Debriefing in simulation conducted in small and large groups - nursing students’ experiences
Journal article, Peer reviewed
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OriginalversjonTosterud, R., Hall-Lord, M. L., Petzäll, K. & Hedelin, B. (2014) Debriefing in simulation conducted in small and large groups - nursing students’ experiences. In: Journal of Nursing Education and Practice, 4(9), p. 173-182.
The debriefing phase in human patient simulation is considered to be crucial for learning. To ensure good learning conditions, the use of small groups is recommended, which poses a major challenge when the student count is high. The use of large groups may provide an alternative for typical lecture-style education and contribute to a more frequently and repeated training which is considered to be important for achieving simulation competency. The purpose of the present study was to describe nursing students’ experiences obtained during the debriefing conducted in small and large groups with the use of a qualitative descriptive approach. The informants had participated in a human patient simulation situation either in large or small groups. Data was collected through the use of five focus-group interviews and analysed by content analysis. The findings showed that independent of group-size the informants experienced the learning strategies to be unfamiliar and intrusive, and in the large groups to such an extent that learning was hampered. Debriefing was perceived as offering excellent opportunities for transferable learning, and activity, predictability and preparedness were deemed essential. Small groups provided the best learning conditions in that safety and security were ensured, but were perceived as providing limited challenges to accommodate professional requirements as a nurse. Simulation competency as a prerequisite for learning was shown not to be developed isolated in conjunction with simulation, but depends on a systematic effort to build a learning community in the programme in general. The faculty needs to support the students to be conscious and accustomed to learning as a heightened experience of learning out of their comfort zone.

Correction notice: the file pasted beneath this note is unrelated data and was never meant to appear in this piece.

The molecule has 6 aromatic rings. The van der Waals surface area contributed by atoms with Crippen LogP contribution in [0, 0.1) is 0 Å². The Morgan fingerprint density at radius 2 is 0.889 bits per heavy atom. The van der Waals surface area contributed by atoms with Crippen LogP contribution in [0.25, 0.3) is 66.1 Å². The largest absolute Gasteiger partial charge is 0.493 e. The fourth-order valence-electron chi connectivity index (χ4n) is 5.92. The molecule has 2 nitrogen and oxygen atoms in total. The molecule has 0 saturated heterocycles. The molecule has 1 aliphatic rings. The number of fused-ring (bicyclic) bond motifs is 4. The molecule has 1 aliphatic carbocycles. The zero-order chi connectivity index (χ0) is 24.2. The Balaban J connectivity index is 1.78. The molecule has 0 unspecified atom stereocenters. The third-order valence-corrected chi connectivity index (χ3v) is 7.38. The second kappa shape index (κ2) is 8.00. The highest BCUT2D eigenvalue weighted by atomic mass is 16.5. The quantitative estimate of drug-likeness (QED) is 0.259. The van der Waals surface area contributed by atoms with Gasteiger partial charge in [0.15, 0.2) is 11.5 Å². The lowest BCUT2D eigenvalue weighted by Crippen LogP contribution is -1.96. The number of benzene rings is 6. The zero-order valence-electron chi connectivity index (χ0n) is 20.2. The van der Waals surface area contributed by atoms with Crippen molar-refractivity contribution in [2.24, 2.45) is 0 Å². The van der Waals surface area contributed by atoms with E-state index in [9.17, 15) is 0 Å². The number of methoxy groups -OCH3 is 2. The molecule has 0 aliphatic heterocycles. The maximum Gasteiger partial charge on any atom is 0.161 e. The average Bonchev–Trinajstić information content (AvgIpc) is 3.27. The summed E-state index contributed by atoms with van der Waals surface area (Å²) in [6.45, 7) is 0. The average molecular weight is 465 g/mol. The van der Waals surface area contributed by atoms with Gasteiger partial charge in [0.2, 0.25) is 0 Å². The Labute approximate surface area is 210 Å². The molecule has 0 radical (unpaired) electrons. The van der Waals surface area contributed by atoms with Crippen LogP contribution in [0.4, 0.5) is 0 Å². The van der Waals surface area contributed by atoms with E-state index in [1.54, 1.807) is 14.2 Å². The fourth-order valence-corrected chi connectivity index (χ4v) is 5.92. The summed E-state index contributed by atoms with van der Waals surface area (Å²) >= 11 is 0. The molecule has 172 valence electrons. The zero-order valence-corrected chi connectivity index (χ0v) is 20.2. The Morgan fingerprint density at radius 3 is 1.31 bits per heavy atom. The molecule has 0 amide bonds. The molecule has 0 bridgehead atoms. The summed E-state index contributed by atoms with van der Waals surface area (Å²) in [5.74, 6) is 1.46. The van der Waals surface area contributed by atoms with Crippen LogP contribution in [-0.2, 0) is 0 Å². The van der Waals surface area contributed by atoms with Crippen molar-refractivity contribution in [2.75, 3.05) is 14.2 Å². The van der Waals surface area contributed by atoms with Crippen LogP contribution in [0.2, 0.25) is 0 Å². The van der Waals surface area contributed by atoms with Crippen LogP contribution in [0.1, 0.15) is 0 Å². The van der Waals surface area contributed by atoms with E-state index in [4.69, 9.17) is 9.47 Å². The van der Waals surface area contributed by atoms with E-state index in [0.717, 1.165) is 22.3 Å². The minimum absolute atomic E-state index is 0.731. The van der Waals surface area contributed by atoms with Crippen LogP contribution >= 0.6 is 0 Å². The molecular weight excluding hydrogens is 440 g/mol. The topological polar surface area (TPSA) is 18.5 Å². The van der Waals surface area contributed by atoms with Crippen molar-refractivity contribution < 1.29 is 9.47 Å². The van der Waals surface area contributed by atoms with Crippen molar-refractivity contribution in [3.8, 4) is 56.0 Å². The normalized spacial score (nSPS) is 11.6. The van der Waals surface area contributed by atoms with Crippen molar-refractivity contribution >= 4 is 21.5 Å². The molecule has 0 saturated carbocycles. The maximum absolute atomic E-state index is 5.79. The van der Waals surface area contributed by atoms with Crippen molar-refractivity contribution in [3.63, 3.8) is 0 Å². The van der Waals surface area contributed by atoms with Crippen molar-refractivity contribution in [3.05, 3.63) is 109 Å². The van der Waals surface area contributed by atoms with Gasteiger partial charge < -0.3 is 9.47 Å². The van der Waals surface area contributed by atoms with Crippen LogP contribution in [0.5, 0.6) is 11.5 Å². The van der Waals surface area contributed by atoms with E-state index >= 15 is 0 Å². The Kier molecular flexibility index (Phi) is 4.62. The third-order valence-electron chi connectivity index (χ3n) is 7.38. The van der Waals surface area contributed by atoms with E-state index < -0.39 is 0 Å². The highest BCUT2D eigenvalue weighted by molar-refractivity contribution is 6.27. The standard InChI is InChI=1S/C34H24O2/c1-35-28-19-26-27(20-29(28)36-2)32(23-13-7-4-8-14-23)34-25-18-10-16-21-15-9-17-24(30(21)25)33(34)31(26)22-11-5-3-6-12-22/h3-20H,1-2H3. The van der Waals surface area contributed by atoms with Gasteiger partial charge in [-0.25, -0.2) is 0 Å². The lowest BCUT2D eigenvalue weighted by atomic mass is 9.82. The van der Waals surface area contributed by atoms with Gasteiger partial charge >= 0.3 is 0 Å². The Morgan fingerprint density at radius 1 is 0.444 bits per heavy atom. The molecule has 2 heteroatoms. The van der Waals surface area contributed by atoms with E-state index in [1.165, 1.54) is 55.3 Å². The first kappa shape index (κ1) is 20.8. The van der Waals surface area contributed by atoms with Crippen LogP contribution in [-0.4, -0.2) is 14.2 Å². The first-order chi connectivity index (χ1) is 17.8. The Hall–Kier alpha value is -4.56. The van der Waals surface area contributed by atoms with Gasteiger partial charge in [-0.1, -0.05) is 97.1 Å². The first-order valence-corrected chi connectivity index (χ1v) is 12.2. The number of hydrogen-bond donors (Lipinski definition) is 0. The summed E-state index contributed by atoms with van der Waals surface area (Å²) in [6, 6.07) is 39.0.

This article is designed as ”Open Access”. This is the journal's PDF originally published in Journal of Nursing Education and Practice, http://dx.doi.org/10.5430/jnep.v4n9p173